If you really want to learn to sing and play piano at the same time, you need to learn your source material inside out. You need to know every vocal nuance by heart.
To summarize, here are the key points for singing and playing piano at the same time:
Be patient, determined, and persevering.
Adopt a good posture for playing and singing.
Play the piano part and practice the singing part separately.
Choose a simple song.
Play the song while speaking (to see if you know it well enough).
Listen to the original song a lot.
Break down the lyrics into syllables.
Use a metronome or tap your foot to keep time.
More complex songs require more work. Perhaps you need to simplify the music itself.
Your private tutor should be able to help you with simplifying the piece.
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How Can You Simplify a Piano Piece?
It might be beneficial to simplify the piece in order to make it more playable on the piano.
Some songs are incredibly complex, unreadable, or contain substitutions (which are very common in jazz).
Simplifying a song by making it more playable on the piano is sometimes necessary if the person playing the piece doesn’t have the necessary level to play the song in all its complexity. This is much better than discouraging the pianist.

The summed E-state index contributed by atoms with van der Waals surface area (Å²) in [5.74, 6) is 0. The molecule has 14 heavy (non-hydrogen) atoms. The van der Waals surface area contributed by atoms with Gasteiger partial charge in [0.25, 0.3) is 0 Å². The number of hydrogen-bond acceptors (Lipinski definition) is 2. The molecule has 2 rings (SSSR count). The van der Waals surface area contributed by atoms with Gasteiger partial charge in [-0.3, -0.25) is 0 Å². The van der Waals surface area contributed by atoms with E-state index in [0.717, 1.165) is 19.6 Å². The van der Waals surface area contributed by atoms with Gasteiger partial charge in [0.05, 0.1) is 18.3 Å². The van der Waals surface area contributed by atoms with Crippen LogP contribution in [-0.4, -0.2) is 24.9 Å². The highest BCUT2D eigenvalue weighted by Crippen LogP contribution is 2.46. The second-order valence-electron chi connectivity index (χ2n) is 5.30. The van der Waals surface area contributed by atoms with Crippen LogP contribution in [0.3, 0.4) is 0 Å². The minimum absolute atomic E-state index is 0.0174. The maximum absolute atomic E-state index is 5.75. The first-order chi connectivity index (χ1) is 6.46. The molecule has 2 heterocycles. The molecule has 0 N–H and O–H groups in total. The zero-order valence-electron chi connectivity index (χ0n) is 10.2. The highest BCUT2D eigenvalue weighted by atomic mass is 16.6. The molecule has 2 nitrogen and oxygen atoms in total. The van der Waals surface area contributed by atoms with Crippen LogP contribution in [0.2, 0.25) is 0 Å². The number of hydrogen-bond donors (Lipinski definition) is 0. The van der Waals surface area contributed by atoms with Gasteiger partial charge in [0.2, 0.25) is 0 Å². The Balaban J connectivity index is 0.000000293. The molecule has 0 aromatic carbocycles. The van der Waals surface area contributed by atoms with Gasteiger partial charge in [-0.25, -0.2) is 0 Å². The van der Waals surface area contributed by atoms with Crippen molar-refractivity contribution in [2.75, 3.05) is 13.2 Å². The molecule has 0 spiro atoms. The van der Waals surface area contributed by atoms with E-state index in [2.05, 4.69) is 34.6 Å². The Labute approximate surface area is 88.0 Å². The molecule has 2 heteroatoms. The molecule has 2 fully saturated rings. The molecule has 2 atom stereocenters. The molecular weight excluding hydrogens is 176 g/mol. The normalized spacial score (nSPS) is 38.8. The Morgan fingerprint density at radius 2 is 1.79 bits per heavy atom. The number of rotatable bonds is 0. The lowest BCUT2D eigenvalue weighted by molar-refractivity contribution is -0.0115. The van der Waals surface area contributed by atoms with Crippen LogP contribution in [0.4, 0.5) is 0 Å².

It’s also a good idea to listen to the song plenty of times before trying to simplify it. Make a note of the chords as you listen and play them on the piano. This practice will help you get to know the song much better than just listening to it.
Identify the chords, then practice the chord progression, starting off slowly and getting faster and faster until you’re playing at the same tempo as the song. You have to work out the main chords in order to pick apart a song.
Finding the root note of each chord is essential when it comes to analyzing a song. The pianist can then work out the chord’s harmonies and whether the chord is a major chord, minor chord, a fifth, seventh, etc. You need to be familiar with music theory in order to do this.
If you’ve been working on your dexterity, you should be able to put these chord progressions together yourself.